For those ordinary Chinese citizens who could afford it, the only logical place for savings is in real estate. Real estate became a form of money and savings poured into it. In effect, the CNYUSD peg was indirectly responsible for China’s property boom.

Where we are today
Fast forward to today. China’s growth has hit a slow patch. One of the objectives in the Party’s latest five-year plan calls for a re-balancing of growth away from heavy infrastructure spending, which has benefited SOEs, to the consumer (read: household sector). Andy Xie described the slowdown and how the authorities have managed to contain the worst effects of the downturn:

There are no widespread bankruptcies. The main reason for this is government-owned banks not foreclosing on delinquent businesses. Of course, banks may have more bad assets down the road, which is the cost for achieving a soft landing.

SOEs, the vehicle of wealthy Party insiders, have been hit hard:

State-owned enterprises (SOEs) reported 4.6% net profit margin on sales and 7.4% return on net asset in 2011. Both are very low by international standards. In the first five months of 2012, SOEs reported a 10.4% decline in profits but 11.3% increase in sales.
SOE performance indicators are low and declining. This is despite the fact that SOEs have such favorable access to financing and monopolistic market positions.

Xie also echoed Hempton’s kleptocracy claims, though in a less dramatic fashion:

Closer observation gives clues as to why SOEs are so inefficient. Their fixed investment often costs 20% to 30% more than that for private companies and take about 50% longer to complete. The leakage through overpriced procurement and outsourcing and underpriced sales is enormous. SOE leakage can explain much of the anomalies in China.

In addition to the problems presented by slowing growth, the financial system is teetering because of an over-expansion of the shadow banking system (see my previous comment Ominous signs from China). Left unchecked, it could have the potential for a crash landing, i.e. negative GDP growth, which is not in anybody’s spreadsheet model.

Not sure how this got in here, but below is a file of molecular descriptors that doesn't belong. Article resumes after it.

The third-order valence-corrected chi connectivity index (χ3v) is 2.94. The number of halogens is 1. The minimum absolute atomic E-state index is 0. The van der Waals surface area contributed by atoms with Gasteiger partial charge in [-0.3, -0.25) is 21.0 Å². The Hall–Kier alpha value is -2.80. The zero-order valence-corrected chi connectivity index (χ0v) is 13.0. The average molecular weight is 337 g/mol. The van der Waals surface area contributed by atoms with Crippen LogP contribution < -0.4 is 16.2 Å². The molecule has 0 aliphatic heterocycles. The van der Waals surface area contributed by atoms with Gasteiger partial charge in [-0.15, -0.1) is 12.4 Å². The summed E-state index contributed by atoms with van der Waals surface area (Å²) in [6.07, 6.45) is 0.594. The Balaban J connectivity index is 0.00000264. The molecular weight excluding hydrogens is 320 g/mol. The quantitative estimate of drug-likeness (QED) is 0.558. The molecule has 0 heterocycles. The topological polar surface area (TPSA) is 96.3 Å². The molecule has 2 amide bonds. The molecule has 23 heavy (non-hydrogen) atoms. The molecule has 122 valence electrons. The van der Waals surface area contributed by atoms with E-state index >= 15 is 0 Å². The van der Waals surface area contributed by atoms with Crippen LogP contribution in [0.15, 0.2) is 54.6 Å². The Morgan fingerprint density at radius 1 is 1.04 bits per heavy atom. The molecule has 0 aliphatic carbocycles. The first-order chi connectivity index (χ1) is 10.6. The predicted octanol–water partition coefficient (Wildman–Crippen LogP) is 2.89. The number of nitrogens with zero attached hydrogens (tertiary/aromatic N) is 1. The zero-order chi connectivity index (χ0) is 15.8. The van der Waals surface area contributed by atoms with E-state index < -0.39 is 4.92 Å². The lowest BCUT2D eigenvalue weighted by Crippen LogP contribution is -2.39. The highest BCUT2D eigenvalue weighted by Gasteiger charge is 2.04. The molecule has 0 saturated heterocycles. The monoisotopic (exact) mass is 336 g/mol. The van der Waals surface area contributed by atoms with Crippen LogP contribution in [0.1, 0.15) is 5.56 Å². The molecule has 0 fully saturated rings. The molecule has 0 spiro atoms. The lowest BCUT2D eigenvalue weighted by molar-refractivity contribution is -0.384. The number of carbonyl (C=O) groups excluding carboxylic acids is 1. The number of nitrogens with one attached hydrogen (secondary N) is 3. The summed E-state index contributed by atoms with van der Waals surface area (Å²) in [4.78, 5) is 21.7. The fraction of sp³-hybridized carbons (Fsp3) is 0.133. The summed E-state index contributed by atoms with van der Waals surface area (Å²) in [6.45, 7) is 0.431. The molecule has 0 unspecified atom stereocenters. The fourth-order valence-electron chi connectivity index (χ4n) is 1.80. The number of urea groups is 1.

What will the government do?
In the face of the cracks exposed by a slowing economy, what should the Chinese authorities do?

The textbook answer is that growth has been overly unbalanced towards large infrastructure projects and tilt growth toward the household and consumer sector. The Chinese consumer needs to rise. The latest five-year plan specifies this objective in a clear fashion.

The problem with that solution is that it gores the SOE and Party insiders’ ox. For the household sector to rise, household income needs to rise. Wages need to rise. Returns to household savings need to rise. For this to happen, financial repression needs to end.

Ending financial repression would mean that real interest rates would need to rise, which would squeeze the cost of capital of Chinese enterprises – SOEs in particular. Would the Party cadres go along with that? This may be a case of where the leadership dictates a course of action but the bureacracy doesn’t go along.

The good news: A soft landing
Under the circumstances, the most likely course of action is a “more of the same” stimulus program. Already, we have seen a surprise rate cut, which does nothing for the returns of the household sector. We are likely to see more infrastructure stimulus. Already, we have seeing signs of a growth revival and signs of real estate revival.

The good news is that such a policy course will mean a soft landing in China. The bad news is that it will mean more unbalanced growth and it just kicks the can down the road. The next time the economy turns down, it will be that much harder to revive.

Bad news: End of the commodity supercycle
What’s more, such a growth path would mean the end of the commodity supercycle. The principal argument for being long-term bullish on commodities (which I have made before here) is rising household income in emerging market economies like China’s mean rising resource intensity. Greater household income mean that consumers want more stuff, e.g. cars, TVs, etc. This is shown by this analysis from the Council on Foreign Relations.

If financial repression continues and the household sector continues to get repressed, then where is consumer demand coming from? Moreover, there are indications (via FT Alphaville) that resource intensity may not rise despite greater infrastructure spending: